Campos Forage Profile

Around 33o S up to 26o S, in southern Brazil, the low soil fertility, low soil pH, below critical P levels and shallow soils account for the presence of only a few individuals of different species of legumes such as Adesmia, Vicia, Lathyrus, Trifolium, Medicago, Desmodium, Rhynchosia, Aeschynomene, Arachis and Vigna. The whole of the region enjoys the same thermal effects of the climate, encompassing a wide range of soil types and elevations, and where the moisture is abundant the dominant tall grasses, such as Andropogon, Schizachyrium, Setaria, Bothriochloa, Paspalum, Stipa, Aristida, and Axonopus restrain legume growth. As a consequence, the massive dry matter (DM) production in the long warm season is of low quality (< 60% digestibility), the species diversification and selective grazing throughout the seasons of the year makes that growth accumulate, senesce and lose quality even more in winter and it often has to be burned before the following spring season. This accumulation shades cool season grasses and prevents their growth, causing scarcity of forage and quality feed in winter.

With such marked seasonality in DM production, where spring- and summer are responsible for 60-85% of the forage yield, the short days and low temperatures of winter preclude growth of the C4 plants, so that the subtropical grass species dominate the scenario and produce forage for 210 - 240 days during the warm season. Forage shortage in autumn-winter is the main limiting factor to animal production (Maraschin and Jacques, 1993).

The most important cultivated forages are annual winter grasses like Avena strigosa and Lolium multiflorum (Nabinger et al., 2000), as well as legumes of the genera Trifolium, Lotus, Medicago and others. Tropical pasture species are mainly annuals, such as Pennisetum americanum, and Sorghum spp., but perennials are becoming important (Panicum, Cynodon, Digitaria, Paspalum, other Pennisetum, etc.). To a lesser extent, some perennial winter grasses are cultivated (Festuca, Phalaris, Dactylis, etc.). Cultivated pastures comprise around 7,000,000 ha, while native pastures attain 13,700,000 ha. So native pastures feed most of the 26,200,000 cattle and 6,000,000 sheep. Cattle and sheep are mainly raised in mixed-grazing on the native pasture areas.

Traditional pastoralism predominates in the use of these pastures, and feed is used mostly for maintenance purposes. This region is the second most productive in Brazil in terms of volume of milk. Integrated crop-animal production systems are becoming an interesting option mainly in summer crop areas with soybean, maize or rice.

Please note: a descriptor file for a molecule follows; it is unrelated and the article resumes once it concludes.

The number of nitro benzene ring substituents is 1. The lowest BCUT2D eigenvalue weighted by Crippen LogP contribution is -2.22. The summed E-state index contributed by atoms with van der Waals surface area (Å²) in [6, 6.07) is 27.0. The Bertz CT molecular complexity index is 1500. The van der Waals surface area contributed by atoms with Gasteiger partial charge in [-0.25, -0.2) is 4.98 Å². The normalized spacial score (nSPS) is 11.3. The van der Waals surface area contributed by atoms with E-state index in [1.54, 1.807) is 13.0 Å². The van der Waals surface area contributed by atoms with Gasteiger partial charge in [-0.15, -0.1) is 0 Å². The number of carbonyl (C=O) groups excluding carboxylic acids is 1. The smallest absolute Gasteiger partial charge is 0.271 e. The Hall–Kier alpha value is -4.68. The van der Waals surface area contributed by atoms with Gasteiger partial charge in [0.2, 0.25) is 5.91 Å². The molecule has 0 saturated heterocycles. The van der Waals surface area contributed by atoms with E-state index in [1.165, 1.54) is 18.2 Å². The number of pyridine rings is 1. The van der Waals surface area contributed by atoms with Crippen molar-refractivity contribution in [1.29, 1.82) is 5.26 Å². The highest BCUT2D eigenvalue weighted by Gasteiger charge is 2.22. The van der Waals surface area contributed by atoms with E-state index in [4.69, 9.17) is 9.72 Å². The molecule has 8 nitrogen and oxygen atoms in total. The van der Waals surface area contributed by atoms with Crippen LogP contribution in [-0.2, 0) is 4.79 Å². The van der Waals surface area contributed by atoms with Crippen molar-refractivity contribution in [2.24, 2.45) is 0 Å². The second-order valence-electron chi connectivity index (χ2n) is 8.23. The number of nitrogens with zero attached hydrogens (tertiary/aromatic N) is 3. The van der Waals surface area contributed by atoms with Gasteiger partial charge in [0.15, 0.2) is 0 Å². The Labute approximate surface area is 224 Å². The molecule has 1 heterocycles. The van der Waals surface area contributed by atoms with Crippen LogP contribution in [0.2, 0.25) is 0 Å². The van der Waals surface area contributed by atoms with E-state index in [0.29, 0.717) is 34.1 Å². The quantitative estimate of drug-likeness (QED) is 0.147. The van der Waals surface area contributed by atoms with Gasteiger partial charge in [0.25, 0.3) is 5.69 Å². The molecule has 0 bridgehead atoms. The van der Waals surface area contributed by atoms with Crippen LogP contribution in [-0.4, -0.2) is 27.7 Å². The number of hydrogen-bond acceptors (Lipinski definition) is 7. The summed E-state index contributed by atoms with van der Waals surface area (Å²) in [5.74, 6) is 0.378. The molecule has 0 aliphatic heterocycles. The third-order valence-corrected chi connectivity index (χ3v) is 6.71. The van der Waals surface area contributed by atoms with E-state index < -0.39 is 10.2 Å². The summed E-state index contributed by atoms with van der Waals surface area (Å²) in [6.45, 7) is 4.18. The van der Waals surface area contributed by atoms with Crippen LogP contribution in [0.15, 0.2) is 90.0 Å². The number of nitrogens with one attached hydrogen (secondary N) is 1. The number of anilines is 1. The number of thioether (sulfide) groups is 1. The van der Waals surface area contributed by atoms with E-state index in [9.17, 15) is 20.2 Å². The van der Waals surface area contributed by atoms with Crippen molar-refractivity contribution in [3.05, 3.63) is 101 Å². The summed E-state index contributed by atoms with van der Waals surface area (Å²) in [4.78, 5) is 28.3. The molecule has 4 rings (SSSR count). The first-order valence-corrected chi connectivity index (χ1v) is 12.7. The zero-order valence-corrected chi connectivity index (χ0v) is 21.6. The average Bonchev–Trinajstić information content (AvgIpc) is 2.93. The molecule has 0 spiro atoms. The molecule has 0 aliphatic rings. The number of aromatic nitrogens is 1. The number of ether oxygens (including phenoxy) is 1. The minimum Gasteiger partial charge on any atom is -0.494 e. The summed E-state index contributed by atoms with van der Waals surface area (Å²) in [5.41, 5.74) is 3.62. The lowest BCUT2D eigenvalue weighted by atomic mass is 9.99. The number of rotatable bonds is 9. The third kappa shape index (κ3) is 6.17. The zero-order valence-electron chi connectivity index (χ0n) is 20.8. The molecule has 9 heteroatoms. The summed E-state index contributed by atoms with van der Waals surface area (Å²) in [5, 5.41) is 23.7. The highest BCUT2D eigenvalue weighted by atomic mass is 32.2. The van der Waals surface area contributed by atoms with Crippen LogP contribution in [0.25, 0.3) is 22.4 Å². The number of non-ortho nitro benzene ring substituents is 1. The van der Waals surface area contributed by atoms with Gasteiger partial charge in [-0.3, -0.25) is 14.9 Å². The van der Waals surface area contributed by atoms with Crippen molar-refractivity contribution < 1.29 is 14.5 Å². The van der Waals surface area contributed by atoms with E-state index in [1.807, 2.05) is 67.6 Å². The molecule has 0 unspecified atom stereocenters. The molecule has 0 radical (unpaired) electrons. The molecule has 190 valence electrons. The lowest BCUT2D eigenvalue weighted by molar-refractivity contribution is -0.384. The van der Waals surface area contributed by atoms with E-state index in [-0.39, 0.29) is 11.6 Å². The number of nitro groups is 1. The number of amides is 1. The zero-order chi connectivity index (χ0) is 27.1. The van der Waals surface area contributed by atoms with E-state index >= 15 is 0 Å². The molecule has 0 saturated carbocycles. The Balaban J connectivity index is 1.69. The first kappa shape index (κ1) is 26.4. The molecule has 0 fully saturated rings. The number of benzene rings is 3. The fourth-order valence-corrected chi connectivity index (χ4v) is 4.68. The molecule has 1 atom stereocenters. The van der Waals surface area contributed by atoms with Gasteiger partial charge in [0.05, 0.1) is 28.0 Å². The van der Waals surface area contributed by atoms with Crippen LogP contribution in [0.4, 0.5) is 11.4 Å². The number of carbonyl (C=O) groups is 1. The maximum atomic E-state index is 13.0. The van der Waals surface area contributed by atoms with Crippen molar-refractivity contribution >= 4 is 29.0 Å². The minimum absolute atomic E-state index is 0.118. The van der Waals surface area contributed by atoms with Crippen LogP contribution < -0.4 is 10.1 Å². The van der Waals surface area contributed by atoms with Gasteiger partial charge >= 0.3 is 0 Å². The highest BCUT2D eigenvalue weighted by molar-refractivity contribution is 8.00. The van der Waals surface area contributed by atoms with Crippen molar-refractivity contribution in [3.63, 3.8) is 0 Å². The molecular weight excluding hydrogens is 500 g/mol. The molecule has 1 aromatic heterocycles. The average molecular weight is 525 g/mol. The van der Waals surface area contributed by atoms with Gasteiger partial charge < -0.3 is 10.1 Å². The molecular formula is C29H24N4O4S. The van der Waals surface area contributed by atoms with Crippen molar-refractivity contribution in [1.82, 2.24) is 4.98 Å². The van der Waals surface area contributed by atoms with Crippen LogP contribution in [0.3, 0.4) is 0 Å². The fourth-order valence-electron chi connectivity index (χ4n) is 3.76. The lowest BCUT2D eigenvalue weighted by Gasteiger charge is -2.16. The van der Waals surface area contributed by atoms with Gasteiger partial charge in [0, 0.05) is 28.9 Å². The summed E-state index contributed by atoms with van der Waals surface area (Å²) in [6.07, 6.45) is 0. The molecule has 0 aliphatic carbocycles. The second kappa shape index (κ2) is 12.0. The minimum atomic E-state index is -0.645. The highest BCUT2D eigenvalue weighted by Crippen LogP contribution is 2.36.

6. OPPORTUNITIES FOR IMPROVEMENT OF FODDER RESOURCES

(also see Maraschin, 2001 for this topic)

Greater Use of Legumes

Tropical America is the centre of diversity for many important tropical forage legumes, but the evaluations were limited to a few species, marginally adapted to the edaphic conditions prevailing in major livestock areas of the region. Perhaps this is one of the reasons for the low use of forage legumes in Brazilian pastures. Other factors, which certainly contribute, are the critical stocking rate and the lack of fertilization.

In many regions of Brazil there are ample opportunities to use forage legumes, since they are endemic to the area. Tropical legumes are also important in restoring lands degraded by imprudent cropping or grazing. These pastures, although contributing, are often unstable, and the management necessary to maintain an adequate proportion of legume is still little understood. The efforts devoted to selecting grass and legume germplasm adapted to the acid soils found in important ecosystems such as savannahs and humid tropical forests, revealed the S. capitata and S. guyanensis are suitable for the savannahs and the humid tropical rain forest, and Arachis pintoi is compatible with aggressive and stoloniferous grasses and is very persistent under heavy grazing. Pueraria phaseoloides and Stylosanthes capitata which animals select in the dry season, also show potential for the tropical rain forest environment. Development of technologies for local seed production to supply legume based forage systems was important. Evaluations under grazing yielded results from 200 - 400 kg LW ha -1 in locations with dry-season stress, and up to 500 - 600 kg LW ha -1 in areas with no dry-season stress.